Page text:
The full opinion of the court is as follows: " 'In order for a plaintiff to recover under a double-indemnity provision of an insurance policy for death resulting, independently of all other causes, from bodily injuries caused solely by external violent, and accidental means, it is incumbent upon him to show that in the act which preceded the injury alleged to have caused the death of the insured something "unforeseen, unexpected, or unusual occurred." Fulton v. Metropolitan Insurance Co., 19 Ga. App. 127 (2) (91 S. E. 228); Johnson v. Aetna Life Insurance Co., 24 Ga. App. 431 (101 S. E. 134); Continental Casualty Co. v. Rucker, 50 Ga. App. 694, 695 (179 S. E. 269); American National Insurance Co. v. Chappelear, 51 Ga. App. 826, 829 (181 S. E. 808); Commercial Casualty Insurance Co. v. Mathews, 57 Ga. App. 446, 452 (195 S. E. 887); Atlanta Accident Asso. v. Alexander, 104 Ga. 709 (30 S. E. 939); United States Mutual Accident Asso. v. Barry, 131 U. S. 100 (9 Sup. Ct. 755, 33 L. ed. 60).' Green v. Metropolitan Life Ins. Co., 67 Ga. App. 520, 525 (21 S. E. 2d 465). This principle of law is well settled, and a proper determination of the question here presented depends upon the application of this law to the facts as alleged in the petition.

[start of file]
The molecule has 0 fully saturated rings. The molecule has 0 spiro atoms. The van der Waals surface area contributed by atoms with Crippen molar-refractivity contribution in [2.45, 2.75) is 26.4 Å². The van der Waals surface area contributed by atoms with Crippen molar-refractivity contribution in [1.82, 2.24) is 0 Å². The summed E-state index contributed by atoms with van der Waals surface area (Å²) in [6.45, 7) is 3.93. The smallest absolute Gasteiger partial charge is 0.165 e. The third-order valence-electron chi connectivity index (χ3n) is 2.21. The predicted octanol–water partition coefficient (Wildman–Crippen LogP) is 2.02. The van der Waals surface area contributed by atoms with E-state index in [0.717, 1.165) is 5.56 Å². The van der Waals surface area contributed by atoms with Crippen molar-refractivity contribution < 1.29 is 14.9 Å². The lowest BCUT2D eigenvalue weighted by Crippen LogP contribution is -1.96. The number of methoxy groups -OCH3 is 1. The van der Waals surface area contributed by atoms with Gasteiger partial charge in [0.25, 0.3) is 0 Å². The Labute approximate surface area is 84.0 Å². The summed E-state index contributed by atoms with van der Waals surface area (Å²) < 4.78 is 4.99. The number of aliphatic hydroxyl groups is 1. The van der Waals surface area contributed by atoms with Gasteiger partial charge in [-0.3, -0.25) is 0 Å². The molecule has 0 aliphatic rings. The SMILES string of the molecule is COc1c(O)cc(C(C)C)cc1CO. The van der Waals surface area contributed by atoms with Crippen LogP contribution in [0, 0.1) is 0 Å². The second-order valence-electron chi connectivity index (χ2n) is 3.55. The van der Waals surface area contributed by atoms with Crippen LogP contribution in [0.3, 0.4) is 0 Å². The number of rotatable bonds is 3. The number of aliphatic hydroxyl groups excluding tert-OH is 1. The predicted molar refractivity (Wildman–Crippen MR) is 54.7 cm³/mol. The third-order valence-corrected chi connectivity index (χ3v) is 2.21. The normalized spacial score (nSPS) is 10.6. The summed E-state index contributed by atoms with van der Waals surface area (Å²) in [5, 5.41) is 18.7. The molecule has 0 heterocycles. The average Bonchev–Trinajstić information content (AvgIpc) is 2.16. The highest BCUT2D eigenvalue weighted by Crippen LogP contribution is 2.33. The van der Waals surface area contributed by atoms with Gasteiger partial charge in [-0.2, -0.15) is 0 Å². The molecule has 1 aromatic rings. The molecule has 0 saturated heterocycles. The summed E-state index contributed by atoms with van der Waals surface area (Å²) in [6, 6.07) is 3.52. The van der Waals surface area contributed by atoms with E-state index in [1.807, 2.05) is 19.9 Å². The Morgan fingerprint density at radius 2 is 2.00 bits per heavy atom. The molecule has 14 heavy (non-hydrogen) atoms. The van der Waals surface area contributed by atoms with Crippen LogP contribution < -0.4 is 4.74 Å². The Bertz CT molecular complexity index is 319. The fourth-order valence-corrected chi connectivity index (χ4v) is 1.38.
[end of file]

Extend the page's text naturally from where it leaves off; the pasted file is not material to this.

"It is alleged here that the insured, while asleep in a pickup truck, pressed his mouth and nostrils so tightly into the crevice between the seat and back cushions of the truck that he was unable to breathe, his supply of oxygen was cut off, and he died of suffocation. This was an involuntary act on the part of the insured, and it was unforeseen, unexpected, and unusual. Counsel for the defendant contends in his brief, not that the occurrence preceding the death was unusual, unforeseen, and not to be expected, but that this court should judicially notice that, with the line of one's mouth at right angles to the crevice between the cushions, 'suffocation is absolutely impossible , unless the human head be constructed like the head of an ant-eater.' But a demurrer admits the truth of all properly pleaded allegations in the petition (Code 81-304); and whether or not it was physically impossible for the insured to die in the manner alleged would be a question for a jury's determination, under the pleadings and evidence. The allegations are sufficient to raise a jury question as to whether the means by which the insured met his death were unusual, unforeseen, and unexpected, and hence accidental. The insured's involuntarily pressing his mouth and nose into the crevice between the seat and back cushions brought about the application of external force sufficient to close his mouth and nostrils, thereby suffocating him, according to the allegations of the petition. The petition does not show that the insured was guilty of any conduct that would take the incident out of the category of death by accidental means.